Running Toward Recovery: Taylor Ellsworth Has Believable Hope

In an article entitled “Twenty-Six Miles to Recovery,” Taylor Ellsworth of Portland, OR candidly details her battle with alcoholism and an eating disorder – and how training for a marathon, while it wasn’t enough to miraculously “fix” her addictions, helped open the door to a newfound sense of hope and peace.

Using her own words, I can’t help but relate her story to one of Believable Hope.

With two years of sobriety under her belt, Taylor took up running. Her friends in recovery were doing it (Essential Element #3: Surround yourself with winners) and she had a naturally competitive spirit.

“After beginning my quest to recover from both alcoholism and my eating disorder, my health began to be a priority. I’d spent so much time self-destructing that compensating for lost time seemed natural.”

Running became a challenging journey all in itself. 

“Whatever it was, I made the dramatic decision that I would keep at it until I could run five continuous miles; if I still hated it at that point, I told myself, I could quit and never pick up another pair of running shoes again.”

Taylor surpassed her five-mile goal and decided to train for and complete a 10k race, though she continued to battle with self-and-body image.

“The life I had lived before sobriety was largely composed of poisoning my bloodstream with foreign chemicals and stuffing and subsequently emptying my stomach to exhaustion to avoid the fact that I felt obligated to apologize upon walking into a room because that’s how much I hated myself. Even after getting rid of the chemicals, there was still a severe degree of disconnection between mind, body and soul. Instead of filling the void that I’d formerly poured alcohol into, I’d been stuffing it with food…”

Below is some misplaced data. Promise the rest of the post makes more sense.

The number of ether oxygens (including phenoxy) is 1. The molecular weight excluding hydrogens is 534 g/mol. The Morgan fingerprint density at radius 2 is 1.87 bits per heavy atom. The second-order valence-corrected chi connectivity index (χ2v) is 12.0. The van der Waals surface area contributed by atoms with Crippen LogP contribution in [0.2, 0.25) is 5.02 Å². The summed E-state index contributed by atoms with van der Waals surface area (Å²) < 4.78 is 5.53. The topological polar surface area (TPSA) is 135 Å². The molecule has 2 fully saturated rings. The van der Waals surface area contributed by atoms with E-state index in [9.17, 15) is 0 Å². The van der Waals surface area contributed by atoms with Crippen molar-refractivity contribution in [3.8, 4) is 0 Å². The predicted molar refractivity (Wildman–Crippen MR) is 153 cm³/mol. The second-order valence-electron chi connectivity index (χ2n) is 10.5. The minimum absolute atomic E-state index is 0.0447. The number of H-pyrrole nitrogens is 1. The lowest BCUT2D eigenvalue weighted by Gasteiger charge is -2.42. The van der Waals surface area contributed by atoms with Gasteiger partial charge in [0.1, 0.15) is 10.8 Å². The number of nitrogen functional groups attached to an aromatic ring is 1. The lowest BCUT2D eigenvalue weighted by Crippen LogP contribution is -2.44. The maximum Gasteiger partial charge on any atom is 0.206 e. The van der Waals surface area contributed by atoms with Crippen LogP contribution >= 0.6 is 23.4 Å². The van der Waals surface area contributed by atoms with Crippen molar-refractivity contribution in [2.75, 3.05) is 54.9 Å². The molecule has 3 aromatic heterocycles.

“With a nod to the sponsor-sponsee relationship,” as she says, Taylor began a tedious 4-month training schedule developed by a runner friend. She planned her days around her workouts. She felt freer and began to eat without guilt, “continually proving to myself that the body I used to abuse so regularly was capable of incredible feats.”

In the pages of Believable Hope, I describe the day my wife and I walked into our daughter’s room and saw she had decorated her mirror with positive affirmations such as, ‘I am smart,’ ‘I am amazing,’ and ‘I am strong!’

The day of the marathon came, and during those last difficult miles, Taylor saw a sign on the sidelines that read something like, ‘You’re Amazing.’ She said to herself, ‘I am amazing. I am strong.’ 

“In that moment, I believed that I was worthy human being, with no reservations about how my wide hips compromised my intelligence or how my thighs negated the attractiveness of my face.”

To this day, Taylor affirms that recovery is a process. It’s a way of life, forever.

“…I’m still a work in progress and recovery is a slow, tedious and emotional journey, no matter how much I wish it were a single, 26.2-mile sprint … I can’t control my thoughts of unworthiness but I can try to manage them and running has become a key component of doing this. Though I know without a doubt that I have more work to do, for now I’ve found a key to the proverbial castle in recovery land. I am, however, still looking for the one that belongs to the kingdom.”

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